This post is from a course that I took. I had to make blog posts for the course and I decided to move the posts over here when the course finished.
I received some good feedback on my unit plan on teaching the cultural features of a language from my classmates. There were some mechanical issues (how many classes will this take, what level is this for) that were easily addressed in the more detailed lesson plan that I developed. The other issues that were brought up helped me to make a tighter lesson plan.
Question about Looking Up Kanji
One of my classmates asked why I didn’t expect all students to be able to look up the kanji 鯨. I explained how difficult it is to use kanji dictionaries. I revised my lesson to include a remedial section on using kanji dictionaries if too many of the students are not able to find the character.
Suggestion about Food Samples
One of my classmates suggested giving the students a chance to sample the food that I am talking about in my unit. I could easily get some whale meat here in Japan, but getting it outside Japan could be tricky. I could substitute tuna for whale meat if students have never eaten sushi. I would have to be very careful about this, though, as I would have to ensure that the sushi stayed fresh until the lesson time.
Suggestion of Other Resources
One of my classmates suggested that I include an additional article in the unit. I included it because it could be used as an additional resource, and as a way to let students know the current state of this argument.
Suggestion of Doing a Debate
One of my classmates suggested doing a debate, but the point of this unit is to teach students how to engage with the topic in a Japanese way. In Japan, debates are frowned upon as they are rife with opportunities for people to lose face. Finding ways NOT to take a strong stand — even on a hotly contested issue like this — is more in line with the goals of this lesson. I added this aizuchi activity into the unit to let students practice this. One student will be given a controversial topic to discuss, and will be told to take an extreme stance on it, and the other student will have to listen to the argument and use Japan-specific body language and other cues to preserve the harmony in the situation. Then, they will switch roles. With some explicit teaching of culture, students should be able to do this, and it will hopefully help them gain an understanding of the cultural motivation of Japanese speakers in conversations.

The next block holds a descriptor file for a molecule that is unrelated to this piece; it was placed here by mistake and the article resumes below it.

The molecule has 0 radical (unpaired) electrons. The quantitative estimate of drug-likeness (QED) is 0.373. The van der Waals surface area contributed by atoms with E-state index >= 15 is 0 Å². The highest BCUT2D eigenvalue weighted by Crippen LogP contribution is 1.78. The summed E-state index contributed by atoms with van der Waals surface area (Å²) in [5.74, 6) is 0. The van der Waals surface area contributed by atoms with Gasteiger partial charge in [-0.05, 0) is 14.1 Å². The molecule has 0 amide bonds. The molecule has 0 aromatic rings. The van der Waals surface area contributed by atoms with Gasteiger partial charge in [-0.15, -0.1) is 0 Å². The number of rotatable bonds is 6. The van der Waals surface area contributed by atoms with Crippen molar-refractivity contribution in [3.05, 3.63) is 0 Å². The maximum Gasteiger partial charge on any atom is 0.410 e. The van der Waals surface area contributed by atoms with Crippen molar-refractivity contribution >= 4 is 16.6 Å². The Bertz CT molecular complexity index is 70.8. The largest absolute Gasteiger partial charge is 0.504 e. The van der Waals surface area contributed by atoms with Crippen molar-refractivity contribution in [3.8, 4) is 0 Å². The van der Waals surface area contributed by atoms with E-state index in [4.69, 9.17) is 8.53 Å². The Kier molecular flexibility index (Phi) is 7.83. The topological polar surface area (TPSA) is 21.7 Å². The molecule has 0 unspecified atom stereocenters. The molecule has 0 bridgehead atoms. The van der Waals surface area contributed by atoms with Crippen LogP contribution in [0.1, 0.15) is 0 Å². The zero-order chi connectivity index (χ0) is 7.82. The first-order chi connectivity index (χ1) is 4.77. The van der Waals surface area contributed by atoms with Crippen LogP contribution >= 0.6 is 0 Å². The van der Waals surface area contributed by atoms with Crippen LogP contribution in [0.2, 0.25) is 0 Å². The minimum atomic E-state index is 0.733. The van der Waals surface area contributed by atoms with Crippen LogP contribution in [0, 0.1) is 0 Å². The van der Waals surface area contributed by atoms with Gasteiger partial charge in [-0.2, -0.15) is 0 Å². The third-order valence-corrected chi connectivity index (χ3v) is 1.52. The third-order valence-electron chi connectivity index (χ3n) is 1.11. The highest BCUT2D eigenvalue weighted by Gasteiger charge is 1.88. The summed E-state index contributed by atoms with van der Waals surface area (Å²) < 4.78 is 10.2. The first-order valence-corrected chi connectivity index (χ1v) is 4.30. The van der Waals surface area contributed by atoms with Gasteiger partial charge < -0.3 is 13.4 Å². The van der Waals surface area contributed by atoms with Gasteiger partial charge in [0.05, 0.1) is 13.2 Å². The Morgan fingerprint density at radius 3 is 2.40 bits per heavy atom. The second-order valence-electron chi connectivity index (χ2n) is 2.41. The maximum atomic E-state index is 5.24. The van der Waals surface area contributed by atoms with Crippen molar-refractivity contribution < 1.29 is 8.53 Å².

Suggestion of Increasing Use of Target Language
Two of my classmates wondered why the capping project was in English instead of Japanese. I originally thought that it would be too hard for students to do the work in Japanese, but after reading the Crawford (1999) article, I realized that my own low expectations may end up being a self-fulfilling prophecy. I revised my plan to make the capping project a bit shorter so students could possibly do it in Japanese.
I feel that the process of receiving feedback on my plans was very valuable. I work at a school where we use collaborative planning. I believe that collaboration always makes lesson plans better because you can get multiple perspectives on a particular topic. Having the minds of other teachers at your disposal when planning is invaluable. Someone will always be able to help you out of a bind that you get in, or help you think of an even better way — more interesting, more efficient, more pedagogically sound — to get the point across.
When I received the feedback about my use of the target language and my expectations for the students’ use of the target language, my first knee-jerk reaction was, “you just don’t understand how hard Japanese is”. After stepping back and giving it some more thought, I realized that I was making a huge mistake in automatically assuming that my (imaginary!) students wouldn’t be able to string a few sentences together. Even if they cannot make perfect sentences, I have to give them the chance to try! I have often had this argument with people who teach English in Japan, so I was actually surprised to see that I had given in to the same temptation — of thinking that the language is too hard and that I need to “protect” my students from it. I realized, from this experience, that I need to watch myself in the future so I don’t repeat this mistake.